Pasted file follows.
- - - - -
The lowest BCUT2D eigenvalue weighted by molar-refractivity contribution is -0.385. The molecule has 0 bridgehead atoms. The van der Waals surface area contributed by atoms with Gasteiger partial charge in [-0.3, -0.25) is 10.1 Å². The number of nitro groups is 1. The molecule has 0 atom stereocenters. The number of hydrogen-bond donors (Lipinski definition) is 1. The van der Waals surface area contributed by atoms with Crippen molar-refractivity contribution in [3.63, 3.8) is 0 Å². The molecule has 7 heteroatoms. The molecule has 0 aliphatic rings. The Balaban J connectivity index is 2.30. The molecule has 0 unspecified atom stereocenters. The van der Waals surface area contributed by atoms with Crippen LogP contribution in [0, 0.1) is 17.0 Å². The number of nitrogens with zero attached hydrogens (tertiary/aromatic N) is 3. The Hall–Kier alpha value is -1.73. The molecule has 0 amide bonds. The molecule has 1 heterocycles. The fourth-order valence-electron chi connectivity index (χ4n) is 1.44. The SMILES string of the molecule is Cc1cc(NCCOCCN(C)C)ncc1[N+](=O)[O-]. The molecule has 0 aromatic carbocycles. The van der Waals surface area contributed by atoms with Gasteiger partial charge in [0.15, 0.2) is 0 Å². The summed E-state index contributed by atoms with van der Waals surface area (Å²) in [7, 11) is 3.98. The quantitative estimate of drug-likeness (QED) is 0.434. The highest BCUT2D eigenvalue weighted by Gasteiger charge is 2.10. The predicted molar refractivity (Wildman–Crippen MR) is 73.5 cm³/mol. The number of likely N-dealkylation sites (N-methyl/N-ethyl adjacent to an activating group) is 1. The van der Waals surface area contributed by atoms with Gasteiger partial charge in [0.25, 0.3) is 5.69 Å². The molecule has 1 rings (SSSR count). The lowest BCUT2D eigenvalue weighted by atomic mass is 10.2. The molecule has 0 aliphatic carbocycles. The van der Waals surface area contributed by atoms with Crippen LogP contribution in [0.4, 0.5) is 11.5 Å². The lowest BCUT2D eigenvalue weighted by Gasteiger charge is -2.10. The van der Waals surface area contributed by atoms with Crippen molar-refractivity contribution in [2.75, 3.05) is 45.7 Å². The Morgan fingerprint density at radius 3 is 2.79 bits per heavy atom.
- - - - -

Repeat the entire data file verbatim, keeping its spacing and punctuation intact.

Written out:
The lowest BCUT2D eigenvalue weighted by molar-refractivity contribution is -0.385. The molecule has 0 bridgehead atoms. The van der Waals surface area contributed by atoms with Gasteiger partial charge in [-0.3, -0.25) is 10.1 Å². The number of nitro groups is 1. The molecule has 0 atom stereocenters. The number of hydrogen-bond donors (Lipinski definition) is 1. The van der Waals surface area contributed by atoms with Crippen molar-refractivity contribution in [3.63, 3.8) is 0 Å². The molecule has 7 heteroatoms. The molecule has 0 aliphatic rings. The Balaban J connectivity index is 2.30. The molecule has 0 unspecified atom stereocenters. The van der Waals surface area contributed by atoms with Crippen LogP contribution in [0, 0.1) is 17.0 Å². The number of nitrogens with zero attached hydrogens (tertiary/aromatic N) is 3. The Hall–Kier alpha value is -1.73. The molecule has 0 amide bonds. The molecule has 1 heterocycles. The fourth-order valence-electron chi connectivity index (χ4n) is 1.44. The SMILES string of the molecule is Cc1cc(NCCOCCN(C)C)ncc1[N+](=O)[O-]. The molecule has 0 aromatic carbocycles. The van der Waals surface area contributed by atoms with Gasteiger partial charge in [0.15, 0.2) is 0 Å². The summed E-state index contributed by atoms with van der Waals surface area (Å²) in [7, 11) is 3.98. The quantitative estimate of drug-likeness (QED) is 0.434. The highest BCUT2D eigenvalue weighted by Gasteiger charge is 2.10. The predicted molar refractivity (Wildman–Crippen MR) is 73.5 cm³/mol. The number of likely N-dealkylation sites (N-methyl/N-ethyl adjacent to an activating group) is 1. The van der Waals surface area contributed by atoms with Gasteiger partial charge in [0.25, 0.3) is 5.69 Å². The molecule has 1 rings (SSSR count). The lowest BCUT2D eigenvalue weighted by atomic mass is 10.2. The molecule has 0 aliphatic carbocycles. The van der Waals surface area contributed by atoms with Crippen LogP contribution in [0.4, 0.5) is 11.5 Å². The lowest BCUT2D eigenvalue weighted by Gasteiger charge is -2.10. The van der Waals surface area contributed by atoms with Crippen molar-refractivity contribution in [2.75, 3.05) is 45.7 Å². The Morgan fingerprint density at radius 3 is 2.79 bits per heavy atom.